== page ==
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Adventure Comes Smiling








From: The Heritage Of The Sioux

Luck, in the course of his enthusiastic picture making, reached the
point where he must find a bank that was willing to be robbed--in broad
daylight and for screen purposes only. If you know anything at all about
our financial storehouses, you know that they are sensitive about being
robbed, or even having it appear that they are being subjected to so
humiliating a procedure. What Luck needed was a bank that was not only
willing, but one that faced the sun as well. He was lucky, as usual. The
Bernalillo County Bank stands on a corner facing east and south. It is
an unpretentious little bank of the older style of architecture, and
might well be located in the centre of any small range town and hold the
shipping receipts of a cattleman who was growing rich as he grew old.

Luck stopped across the street and looked the bank over, and saw how the
sun would shine in at the door and through the wide windows during the
greater part of the afternoon, and hoped that the cashier was a human
being and would not object to a fake robbery. Not liking suspense,
he stepped off the pavement and dodged a jitney, and hurried over to
interview the cashier.

You never know what secret ambitions hide behind the impassive courtesy
of the average business man. This cashier, for instance, wore a green
eyeshade whenever his hat was not on his, head. His hair was thin and
his complexion pasty and his shoulders were too stooped for a man of
his age. You never would have suspected, just to look at him through the
fancy grating of his window, how he thirsted for that kind of adventure
which fiction writers call red-blooded. He had never had an adventure
in his life; but at night, after he had gone to bed and adjusted the
electric light at his head, and his green eyeshade, and had put two
pillows under the back of his neck, he read--you will scarcely believe
it, but it is true--he read about the James boys and Kit. Carson and
Pawnee Bill, and he could tell you--only he wouldn't mention it, of
course--just how many Texans were killed in the Alamo. He loved gun
catalogues, and he frequently went out of his way to pass a store that
displayed real, business-looking stock-saddles and quirts and spurs and
things. He longed to be down in Mexico in the thick of the scrap there,
and he knew every prominent Federal leader and every revolutionist that
got into the papers; knew them by spelling at least, even if he couldn't
pronounce the names correctly.

He had come to Albuquerque for his lungs' sake a few years ago, and he
still thrilled at the sight of bright-shawled Pueblo Indians padding
along the pavements in their moccasins and queer leggings that looked
like joints of whitewashed stove-pipe; while to ride in an automobile
out to Isleta, which is a terribly realistic Indian village of adobe
huts, made the blood beat in his temples and his fingers tremble upon
his knees. Even Martinez Town with its squatty houses and narrow streets
held for him a peculiar fascination.

You can imagine, maybe, how his weak eyes snapped with excitement under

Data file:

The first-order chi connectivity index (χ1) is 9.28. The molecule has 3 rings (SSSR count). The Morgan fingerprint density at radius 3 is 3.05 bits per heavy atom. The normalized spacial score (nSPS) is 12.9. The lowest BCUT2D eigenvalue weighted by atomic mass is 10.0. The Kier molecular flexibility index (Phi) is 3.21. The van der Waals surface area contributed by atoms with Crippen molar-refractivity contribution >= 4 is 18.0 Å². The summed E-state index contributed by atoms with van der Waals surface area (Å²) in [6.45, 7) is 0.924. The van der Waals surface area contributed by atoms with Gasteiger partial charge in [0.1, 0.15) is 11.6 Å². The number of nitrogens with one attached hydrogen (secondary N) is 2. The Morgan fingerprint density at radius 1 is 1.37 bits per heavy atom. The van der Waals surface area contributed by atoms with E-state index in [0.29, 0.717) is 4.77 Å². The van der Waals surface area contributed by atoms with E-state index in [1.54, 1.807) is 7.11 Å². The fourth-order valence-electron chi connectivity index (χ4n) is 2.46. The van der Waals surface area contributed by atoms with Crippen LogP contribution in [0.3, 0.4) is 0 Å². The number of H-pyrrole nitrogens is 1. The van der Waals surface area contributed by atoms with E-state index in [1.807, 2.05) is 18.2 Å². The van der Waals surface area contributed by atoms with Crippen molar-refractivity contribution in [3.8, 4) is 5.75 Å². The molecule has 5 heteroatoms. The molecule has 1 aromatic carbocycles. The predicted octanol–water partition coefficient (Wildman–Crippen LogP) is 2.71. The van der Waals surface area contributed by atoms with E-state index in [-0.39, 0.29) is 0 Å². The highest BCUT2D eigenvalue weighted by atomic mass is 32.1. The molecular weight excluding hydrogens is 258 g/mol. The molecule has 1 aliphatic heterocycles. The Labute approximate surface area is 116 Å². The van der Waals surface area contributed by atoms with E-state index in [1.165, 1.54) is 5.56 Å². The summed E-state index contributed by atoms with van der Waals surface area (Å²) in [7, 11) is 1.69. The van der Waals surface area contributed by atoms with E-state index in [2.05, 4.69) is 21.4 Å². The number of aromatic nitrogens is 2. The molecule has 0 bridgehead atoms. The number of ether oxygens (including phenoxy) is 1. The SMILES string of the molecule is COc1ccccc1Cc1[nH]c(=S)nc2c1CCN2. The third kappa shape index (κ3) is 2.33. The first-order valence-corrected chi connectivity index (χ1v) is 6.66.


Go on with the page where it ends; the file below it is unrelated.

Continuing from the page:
that misleading green shade when Luck Lindsay walked in and smiled at
him through the wicket, and explained who he was and what was the favor
he had come to ask of the bank. You can, perhaps, imagine how he stood
and made little marks on a blotter with his pencil while Luck explained
just what he would want; and how he clung to the noncommittal manner
which is a cashier's professional shield, while Luck smiled his smile
to cover his own feeling of doubt and stated that he merely wanted two
Mexicans to enter, presumably overpower the cashier, and depart with a
bag or two of gold.

The cashier made a few more pencil marks and said that it might be
arranged, if Luck could find it convenient to make the picture just
after the bank's closing time. Obviously the cashier could not permit
the bank's patrons to be disturbed in any way--but what he really wanted
was to have the thrill of the adventure all to himself.

With the two of them anxious to have the pictured robbery take place,
of course they arranged it after a polite sparring on the part of the
cashier, whose craving for adventure was carefully guarded as a guilty
secret.

At three o'clock the next day, then--although Luck would have greatly
preferred an earlier hour--the cashier had the bank cleared of patrons
and superfluous clerks, and was watching, with his nerves all atingle
and the sun shining in upon him through a side window, while Pete Lowry
and Bill Holmes fussed outside with the camera, getting ready for the
arrival of those realistic bandits, Ramon Chavez and Luis Rojas. On
the street corner opposite, the Happy Family foregathered clannishly,
waiting until they were called into the street-fight scene which Luck
meant to make later.

The cashier's cheeks were quite pink with excitement when finally Ramon
and the Rojas villain walked past the window and looked in at him before
going on to the door. He was disappointed because they were not masked,
and because they did not wear bright sashes with fringe and striped
serapes draped across their shoulders, and the hilts of wicked knives
showing somewhere. They did not look like bandits at all--thanks to
Luck's sure knowledge and fine sense of realism. Still, they answered
the purpose, and when they opened the door and came in the cashier got
quite a start from the greedy look in their eyes when they saw the gold
he had stacked in profusion on the counter before him.

They made the scene twice--the walking past the window and coming in at
the door; and the second time Luck swore at them because they stopped
too abruptly at the window and lingered too long there, looking in at
the cashier and his gold, and exchanging meaning glances before they
went to the door.

Later, there was an interior scene with reflectors almost blinding the
cashier while he struggled self-consciously and ineffectually with Ramon
Chavez. The gold that Ramon scraped from the cashier's keeping into his
own was not, of course, the real gold which the bandits had seen through
the window. Luck, careful of his responsibilities, had waited while the
cashier locked the bank's money in the vault, and had replaced it with
brass coins that looked real--to the camera.

The cashier lived then the biggest moments of his life. He was forced
upon his back across a desk that had been carefully cleared of the
bank's papers and as carefully strewn with worthless ones which Luck